To Kill A Mockingbird and the Scottsboro Boys Trial: Profiles in Courage
In an August 1960 book review, The Atlantic Monthly’s Phoebe Adams described To Kill A Mockingbird as “sugar-water served with humor ...”
Sugar-water? Far from it.
Lesson One asks students to read To Kill A Mockingbird carefully with an eye for all instances and manifestations of courage, but particularly those of moral courage. Lesson Two also requires students to study select court transcripts and other primary source material from the second Scottsboro Boys Trial of 1933, a continuation of the first trial in which two young white women wrongfully accused nine African-American youths of rape.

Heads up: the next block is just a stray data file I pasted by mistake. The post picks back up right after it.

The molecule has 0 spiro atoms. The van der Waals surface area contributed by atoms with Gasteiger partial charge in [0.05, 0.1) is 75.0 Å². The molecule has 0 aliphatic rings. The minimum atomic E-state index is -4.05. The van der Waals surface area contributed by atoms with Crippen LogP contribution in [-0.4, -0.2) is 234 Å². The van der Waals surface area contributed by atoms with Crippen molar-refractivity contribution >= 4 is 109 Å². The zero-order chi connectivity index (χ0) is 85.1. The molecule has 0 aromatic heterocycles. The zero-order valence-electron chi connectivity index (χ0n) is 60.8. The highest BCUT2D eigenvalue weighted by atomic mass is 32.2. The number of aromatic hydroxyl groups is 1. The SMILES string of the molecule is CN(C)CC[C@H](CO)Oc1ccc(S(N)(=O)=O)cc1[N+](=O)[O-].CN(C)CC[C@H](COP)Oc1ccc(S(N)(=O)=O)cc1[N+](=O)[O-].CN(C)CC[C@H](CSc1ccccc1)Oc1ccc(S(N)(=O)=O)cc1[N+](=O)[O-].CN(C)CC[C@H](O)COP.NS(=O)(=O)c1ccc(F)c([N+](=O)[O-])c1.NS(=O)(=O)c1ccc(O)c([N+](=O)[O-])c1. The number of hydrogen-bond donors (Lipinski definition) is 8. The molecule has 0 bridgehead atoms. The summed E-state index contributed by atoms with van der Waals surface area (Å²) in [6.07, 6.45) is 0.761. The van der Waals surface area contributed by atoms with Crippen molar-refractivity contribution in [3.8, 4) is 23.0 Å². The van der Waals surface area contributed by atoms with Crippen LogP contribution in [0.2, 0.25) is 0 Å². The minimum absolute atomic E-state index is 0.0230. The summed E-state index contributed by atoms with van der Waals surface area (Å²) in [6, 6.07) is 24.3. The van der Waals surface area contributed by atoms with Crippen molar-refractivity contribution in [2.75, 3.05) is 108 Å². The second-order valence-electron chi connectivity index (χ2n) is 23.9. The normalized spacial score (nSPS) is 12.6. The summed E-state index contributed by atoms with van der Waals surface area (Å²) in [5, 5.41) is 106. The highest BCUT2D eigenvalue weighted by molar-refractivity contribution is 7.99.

How can literature be used to teach history?
What was the state of civil rights in the United States between the Scottsboro Trial and the publication of To Kill A Mockingbird?
Why do these experiences and stories remain relevant today?
Analyze the historical and cultural context of the Scottsboro Trial and the publication of To Kill A Mockingbird.
Compare fictionalized depictions of racism and the judicial system with historical events during the Jim Crow era.
Evaluate the short and long term cultural and political significance of the Scottsboro Trial and To Kill A Mockingbird.